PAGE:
The Million Dollar Question: Why Medicine?

If I had been asked the question, “Why do you want to study medicine?” this time last year, I would have given the cliché answer – to help sick people – and that would have been untrue. Many of those aspiring to someday practice in the field are often asked this question. It would not be false to say that they still might not have a reason why or would probably also give the above hackneyed answer.
My decision to study medicine came by through a long process and was almost thwarted by so many things from the smallest, like the duration of study, to the big things, like fear of failure and not being able to measure up. I will briefly share a bit of my story. On entering SS1, I already knew there was no place for me in the arts but I had not fully made my mind up for medicine.


The first curveball that came my way was my inability to comprehend my biology teacher. I had just begun studying this subject and I was already finding it tough: it was frustrating! I wondered how I would make a good doctor if I could not understand the basics like biology. Worse still, my peers were acing this subject. I talked to a senior, and although the senior explained that it was peculiar to that teacher, it didn’t help boost my morale.
Then I had my mind made up: it wouldn’t be medicine; I would study chemical engineering since chemistry was amazingly easy for me. As you can guess, my mother was definitely not in support. She kept saying I shouldn’t settle, that God had a bigger plan. I was not going to be convinced.
However, fast forward two years later and I was acing biology like there was no tomorrow. Maybe it was all of my mother’s encouragement or it was the fact that I grew tired of sucking and became very determined not to. I no longer cared who my teacher was or how bad he taught. It was my decision to fail or pass and I chose the latter. I would read biology textbooks despite the bulkiness. Afterall, they had everything my teacher was teaching and more. I devoted extra time to the subject and I still vividly remember my end-of-session examination score in SS1 – a 92! – after series of drab sixties and mediocre seventies. Thus I beat that challenge of a subject with determination, help from my mum and above all, God.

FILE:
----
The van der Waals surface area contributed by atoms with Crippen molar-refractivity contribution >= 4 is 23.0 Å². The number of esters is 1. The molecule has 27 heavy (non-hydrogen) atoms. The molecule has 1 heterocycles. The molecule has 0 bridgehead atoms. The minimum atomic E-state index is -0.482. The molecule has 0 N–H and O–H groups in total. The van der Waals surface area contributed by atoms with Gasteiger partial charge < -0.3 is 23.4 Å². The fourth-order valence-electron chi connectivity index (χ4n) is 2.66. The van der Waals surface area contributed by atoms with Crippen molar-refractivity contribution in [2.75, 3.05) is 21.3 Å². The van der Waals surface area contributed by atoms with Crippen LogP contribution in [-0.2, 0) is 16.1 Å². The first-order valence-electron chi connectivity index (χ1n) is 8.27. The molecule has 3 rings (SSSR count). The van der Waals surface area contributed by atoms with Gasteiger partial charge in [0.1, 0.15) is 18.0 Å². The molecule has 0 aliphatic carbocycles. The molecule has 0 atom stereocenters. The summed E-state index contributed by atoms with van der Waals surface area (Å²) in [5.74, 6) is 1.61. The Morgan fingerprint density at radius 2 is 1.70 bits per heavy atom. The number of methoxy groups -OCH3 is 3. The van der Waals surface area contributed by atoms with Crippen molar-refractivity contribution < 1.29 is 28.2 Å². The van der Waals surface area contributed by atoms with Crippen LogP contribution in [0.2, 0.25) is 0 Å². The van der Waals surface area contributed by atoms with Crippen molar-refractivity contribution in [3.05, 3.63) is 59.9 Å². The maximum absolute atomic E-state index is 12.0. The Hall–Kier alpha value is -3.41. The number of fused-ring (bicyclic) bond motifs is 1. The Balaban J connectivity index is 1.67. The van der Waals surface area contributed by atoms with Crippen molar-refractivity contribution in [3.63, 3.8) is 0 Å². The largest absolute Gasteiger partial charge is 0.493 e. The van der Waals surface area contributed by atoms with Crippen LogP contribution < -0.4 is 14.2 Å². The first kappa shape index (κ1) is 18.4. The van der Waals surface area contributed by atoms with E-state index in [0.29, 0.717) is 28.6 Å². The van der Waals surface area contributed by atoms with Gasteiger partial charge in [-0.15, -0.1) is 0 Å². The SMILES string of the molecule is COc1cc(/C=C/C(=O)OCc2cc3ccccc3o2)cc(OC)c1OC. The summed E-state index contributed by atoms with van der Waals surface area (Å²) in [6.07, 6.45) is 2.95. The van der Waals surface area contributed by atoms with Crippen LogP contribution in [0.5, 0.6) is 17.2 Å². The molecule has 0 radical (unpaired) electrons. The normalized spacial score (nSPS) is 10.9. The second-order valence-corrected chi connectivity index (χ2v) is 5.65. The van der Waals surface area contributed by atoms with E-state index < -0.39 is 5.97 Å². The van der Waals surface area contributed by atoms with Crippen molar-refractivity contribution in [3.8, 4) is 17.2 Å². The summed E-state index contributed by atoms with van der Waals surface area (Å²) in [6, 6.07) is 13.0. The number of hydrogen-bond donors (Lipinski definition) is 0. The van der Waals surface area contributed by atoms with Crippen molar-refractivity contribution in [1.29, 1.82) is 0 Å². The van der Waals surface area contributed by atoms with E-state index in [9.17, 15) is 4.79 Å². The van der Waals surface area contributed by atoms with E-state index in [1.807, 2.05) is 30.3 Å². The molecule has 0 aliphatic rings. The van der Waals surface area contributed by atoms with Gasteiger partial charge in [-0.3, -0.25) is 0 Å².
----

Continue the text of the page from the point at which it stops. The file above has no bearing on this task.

Should I fear the future?

This is just an example of many things I can say certainly shaped my decision to study medicine. There is no need to fear failure because I could do what I set my mind to. Yes, all the reasons most people give are true including having a favourable impact on people, helping the sick, job security, a fulfilled life, the beauty in the smiles that light up the faces of those they have touched. It is all amazing.
Unfortunately I do not know why I chose medicine yet, what with so many things I could do. However, I have come to the realization that there is no place I would rather be. It might be time consuming and require a lot of commitment, but an inexpicable passion drives me to not only study hard but dream big. Perhaps in the next few years, I will have a precise reason, and I’ll definitely share it with you.

Jaachimma Oluwabunmi Nwagbara

Jaachimma Oluwabunmi Nwagbara is a fourth-year medical student studying at the University of Ibadan, Oyo State, Nigeria. She is from Abia state, one of the most beautiful places in Eastern Nigeria. She was born and spent most of her years in Northern Nigeria, Kaduna state to be precise. With a drive and passion to contribute meaningfully in her immediate environment, she has participated in politics, the Press and outreaches. She was the Editor-in-chief, Preclinical Press of the University of Ibadan Med- ical Students’ Association. She currently serves as the Financial Secretary of the Association. She also volunteers and participates in medical and social outreaches. She enjoys watching comedy series and exploring new places. She says, “Medical school is a journey, different for everyone and we all should share our stories. I look forward to sharing mine and learning from others who share theirs. As medical students/doctors, we never stop learning!”

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